Browsing Eclipse Java Perspectives
When developing in Eclipse I favour the Java Browsing perspective over the Java Perspective. Here’s why …
The Java Browsing Perspective organises the IDE views with the Projects, Packages, Types and Members views laid out horizontally at the top of the IDE window, and the editor area underneath.
This arrangement will be familiar to those that have developed in Smalltalk or Visual Age for Java. It pops up in other places such as the Ruby documentation at RDoc.
The Java Browsing Perspective continues this tradition. Here is an example:
Compare this to the Java Perspective:
So why do I like it? There are at least two areas where this perspective has an advantage of the Java Perspective or other IDEs that use a similar approach: navigation and code design.
The browsing perspective presents information much more compactly than the Java perspective making navigation of the codebase much easier. Even for the small project1 shown in the screenshots above, the Java perspective cannot show all the packages, source folders or method names (outline view). But the entire project is visible in the browsing perspective.
But some people do not like this perspective because the amount of editing space is less than other perspectives – “you cannot see the whole file you are currently editing”. I become concerned when I hear talk of files and the need to see as much of a class as possible.
For object oriented programming, thoughts should be on types and their interfaces, not implementation details and certainly not files. Having to know how methods are implemented to use them should be something we strive to avoid. Codebases I have worked on that require careful study of implementation details to use or extend a type have always been a bit of a mess.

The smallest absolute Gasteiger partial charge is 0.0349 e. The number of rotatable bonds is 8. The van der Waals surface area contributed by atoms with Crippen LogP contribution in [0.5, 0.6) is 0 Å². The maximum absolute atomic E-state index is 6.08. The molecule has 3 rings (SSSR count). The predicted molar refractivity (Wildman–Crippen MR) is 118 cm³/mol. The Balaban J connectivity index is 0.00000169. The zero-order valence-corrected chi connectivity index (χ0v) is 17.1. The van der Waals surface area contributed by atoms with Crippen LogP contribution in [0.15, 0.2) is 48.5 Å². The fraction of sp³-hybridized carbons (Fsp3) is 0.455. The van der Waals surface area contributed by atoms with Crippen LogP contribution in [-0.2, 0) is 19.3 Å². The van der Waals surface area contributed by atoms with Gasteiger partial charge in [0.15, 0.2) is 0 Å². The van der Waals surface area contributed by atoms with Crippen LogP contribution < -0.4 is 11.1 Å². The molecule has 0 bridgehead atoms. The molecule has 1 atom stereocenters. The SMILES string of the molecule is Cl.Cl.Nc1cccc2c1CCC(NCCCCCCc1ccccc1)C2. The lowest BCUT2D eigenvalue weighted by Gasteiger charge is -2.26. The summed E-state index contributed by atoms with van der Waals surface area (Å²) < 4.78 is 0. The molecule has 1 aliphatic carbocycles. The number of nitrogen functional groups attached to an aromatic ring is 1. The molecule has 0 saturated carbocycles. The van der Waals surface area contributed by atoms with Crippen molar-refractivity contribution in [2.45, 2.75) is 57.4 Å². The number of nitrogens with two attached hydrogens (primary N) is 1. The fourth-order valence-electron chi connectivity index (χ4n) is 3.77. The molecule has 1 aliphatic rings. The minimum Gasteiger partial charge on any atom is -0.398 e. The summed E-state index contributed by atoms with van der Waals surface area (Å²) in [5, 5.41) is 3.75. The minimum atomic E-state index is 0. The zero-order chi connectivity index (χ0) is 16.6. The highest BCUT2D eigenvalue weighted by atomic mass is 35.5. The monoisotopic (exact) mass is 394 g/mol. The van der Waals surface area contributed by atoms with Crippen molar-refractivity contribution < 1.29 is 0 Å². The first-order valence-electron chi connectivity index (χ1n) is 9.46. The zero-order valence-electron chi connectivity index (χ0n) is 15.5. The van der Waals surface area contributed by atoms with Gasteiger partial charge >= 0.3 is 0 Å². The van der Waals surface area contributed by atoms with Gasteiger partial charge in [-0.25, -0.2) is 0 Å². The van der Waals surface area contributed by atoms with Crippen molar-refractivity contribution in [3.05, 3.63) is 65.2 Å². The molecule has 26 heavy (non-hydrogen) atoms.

To help you focus on types and interfaces there is one more magic button you can press: Show Source of Selected Element Only2. Enabling this feature limits the editor to the source of methods you select in the Members view, or the whole class if you select it in the Types view. This creates even more space for other views you might need, but more importantly, you will find yourself looking more to the types and member views (behaviours!), rather than implementation details in the editor. This is what it looks like:
There is one more tweak I make to this perspective, I put the Members view on the right using all the vertical space:
I have found this arrangement helps me navigate the codebase quickly, especially when using small monitors like a laptop screen.
It might take you some time to get used to this perspective. When I switched from Visual Cafe to Visual Age for Java in the late nineties I struggled a bit at first. But after a short while I found it to be much more efficient.
Try it for a week, what’s the worst that could happen?
1 This project is called JEDI, soon to be released. If you like functional languages, you’ll find JEDI offers a little relief in a world of Java.
2 You may need to add the Show Source of Selected Element Only buttons to the perspective as follows. From the Window menu select Customise Perspective. Click on the Commands tab and select Editor Presentation.